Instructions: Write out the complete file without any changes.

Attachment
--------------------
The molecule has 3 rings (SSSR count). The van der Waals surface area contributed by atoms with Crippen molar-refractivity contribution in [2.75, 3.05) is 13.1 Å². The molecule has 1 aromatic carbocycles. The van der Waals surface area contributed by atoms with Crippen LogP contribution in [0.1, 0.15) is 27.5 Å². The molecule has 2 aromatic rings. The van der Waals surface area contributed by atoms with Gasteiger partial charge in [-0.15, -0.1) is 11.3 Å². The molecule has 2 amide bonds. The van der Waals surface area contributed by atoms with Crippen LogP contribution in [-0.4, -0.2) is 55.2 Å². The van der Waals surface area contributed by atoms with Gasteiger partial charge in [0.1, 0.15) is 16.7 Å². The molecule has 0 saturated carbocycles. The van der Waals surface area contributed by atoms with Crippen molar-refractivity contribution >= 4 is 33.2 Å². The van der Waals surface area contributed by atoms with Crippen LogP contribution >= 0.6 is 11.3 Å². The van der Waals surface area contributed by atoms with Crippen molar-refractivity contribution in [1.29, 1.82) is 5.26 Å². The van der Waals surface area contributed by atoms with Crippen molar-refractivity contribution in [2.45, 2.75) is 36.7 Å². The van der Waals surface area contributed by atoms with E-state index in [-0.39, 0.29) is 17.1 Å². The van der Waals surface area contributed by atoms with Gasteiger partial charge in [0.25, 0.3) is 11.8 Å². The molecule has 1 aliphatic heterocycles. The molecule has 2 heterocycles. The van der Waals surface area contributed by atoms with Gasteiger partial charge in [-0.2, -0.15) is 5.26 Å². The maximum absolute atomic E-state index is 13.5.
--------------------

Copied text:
The molecule has 3 rings (SSSR count). The van der Waals surface area contributed by atoms with Crippen molar-refractivity contribution in [2.75, 3.05) is 13.1 Å². The molecule has 1 aromatic carbocycles. The van der Waals surface area contributed by atoms with Crippen LogP contribution in [0.1, 0.15) is 27.5 Å². The molecule has 2 aromatic rings. The van der Waals surface area contributed by atoms with Gasteiger partial charge in [-0.15, -0.1) is 11.3 Å². The molecule has 2 amide bonds. The van der Waals surface area contributed by atoms with Crippen LogP contribution in [-0.4, -0.2) is 55.2 Å². The van der Waals surface area contributed by atoms with Gasteiger partial charge in [0.1, 0.15) is 16.7 Å². The molecule has 0 saturated carbocycles. The van der Waals surface area contributed by atoms with Crippen molar-refractivity contribution >= 4 is 33.2 Å². The van der Waals surface area contributed by atoms with Crippen LogP contribution >= 0.6 is 11.3 Å². The van der Waals surface area contributed by atoms with Crippen molar-refractivity contribution in [1.29, 1.82) is 5.26 Å². The van der Waals surface area contributed by atoms with Crippen molar-refractivity contribution in [2.45, 2.75) is 36.7 Å². The van der Waals surface area contributed by atoms with E-state index in [-0.39, 0.29) is 17.1 Å². The van der Waals surface area contributed by atoms with Gasteiger partial charge in [0.25, 0.3) is 11.8 Å². The molecule has 1 aliphatic heterocycles. The molecule has 2 heterocycles. The van der Waals surface area contributed by atoms with Gasteiger partial charge in [-0.2, -0.15) is 5.26 Å². The maximum absolute atomic E-state index is 13.5.